Posts Tagged ‘flat’


This Wednesday 18th May saw the final race of the 2016 John Carr series for this year. This is the second time I have taken part and it is a series of 5k races that I look forward to more than enjoy taking part in!

The first race was more of a recce than a full blown, all out run. I was coming off some very good runs where I had been showing good pace on the flat and my climbing was improving to the point where I was passing people on the hills! This filled me with confidence and I decided to set a target of going under 25 minutes for the 5k at one of the races.

This may sound overly ambitious but the John Carr races have gained a reputation as races where you can set personal bests due to the course being set at Esholt Water Works and it is relatively flat which means fast times.

At the first race I was feeling good. My legs were a bit tired but nothing I wasn’t used to. I had a good warmup for the race although this was due to the fact that we parked about 2 miles away from the start which meant I had no choice but to run to the start and warmup.

The race went well. I felt good throughout the race and felt strong at the finish able to put in a sprint and beat some other runners to the line. My official time was 26:11, a new personal best, and I was happy with this. I felt it was a good indicator of my form and that a sub 25 was on.

The second race was a very different affair and brought me crashing back down to earth. I had, had a very stressful day at university finishing my final essay and then got back to my car to find my back window had dropped which meant a trip to the garage and no rest. This all added to the stress.

At the race I didn’t warmup as I should have done and set off far too fast passing one of my rivals within ½ k and continuing to pile on the speed. And then people started passing me and I had nothing left to respond with. My legs were moving but I felt I had no power or strength in them and I was going backwards. I looked at my watch and my pace had dropped to training pace and still I couldn’t go any faster. I wanted to stop there and then but pride and determination kept me going. The end couldn’t come quick enough and I managed to pick up speed and hold off some other runners but for me it had been a disaster. I still finished in a respectable 27:05 but everything that could go wrong had gone wrong and much of it was down to myself and how I approached the race.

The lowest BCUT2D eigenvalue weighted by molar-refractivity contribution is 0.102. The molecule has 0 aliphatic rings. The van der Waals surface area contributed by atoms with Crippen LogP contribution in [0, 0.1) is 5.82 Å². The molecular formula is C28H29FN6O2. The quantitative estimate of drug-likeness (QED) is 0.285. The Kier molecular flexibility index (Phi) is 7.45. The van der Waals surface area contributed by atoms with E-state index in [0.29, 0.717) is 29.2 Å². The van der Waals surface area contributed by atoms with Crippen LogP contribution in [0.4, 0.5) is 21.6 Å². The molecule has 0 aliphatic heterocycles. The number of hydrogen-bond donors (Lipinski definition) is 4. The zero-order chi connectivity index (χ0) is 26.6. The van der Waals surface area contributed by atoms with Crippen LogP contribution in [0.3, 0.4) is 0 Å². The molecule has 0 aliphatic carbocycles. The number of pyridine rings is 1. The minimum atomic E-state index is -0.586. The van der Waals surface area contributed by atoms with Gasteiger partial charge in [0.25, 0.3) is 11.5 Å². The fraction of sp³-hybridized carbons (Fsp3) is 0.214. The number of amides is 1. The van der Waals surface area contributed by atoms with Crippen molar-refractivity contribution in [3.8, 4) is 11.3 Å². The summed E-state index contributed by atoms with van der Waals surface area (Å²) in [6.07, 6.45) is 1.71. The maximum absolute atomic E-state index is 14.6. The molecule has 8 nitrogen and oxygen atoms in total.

For the final race I took a different approach. No stressing, it was only a race after all and do a warmup. I find a 5k difficult and you have to be on race pace from the off and for a well-built man like me it takes a while to warmup and get up to race pace. For distances such as 10k and ½ marathon this isn’t a problem, but for a 5k it is as you can soon find yourself being left behind and have nothing left to respond with as I did in race 2. You have to be on the pace from the off in a 5k and this is where the hard work comes in.

I set off at a comfortable pace, reminding myself to run my race and not someone else’s. I saw one of my rivals up ahead and decided to keep him in my sights rather than go after him and pass him early. I let myself get into the race and find my pace and soon I was steadily catching up to him and passed him around the 1mile mark.

I felt good, not my best by a long way but good enough to keep up the pace I was going and add a bit more if I needed to. My next rival was now up ahead and I was coming up on him fast. I passed him just after the ½ way mark and injected a bit more pace into my run as I wanted to make sure my move stuck and I didn’t have to race him again.

Then I began to struggle. My legs were on fire and my breathing was heavy and once again the thought of stopping briefly crossed my mind. But I dug deep and kept going. Although the course is described as flat the small hills that were on the course felt like mountains at this point as I tried to go faster and leave the runner who had decided to keep me company behind!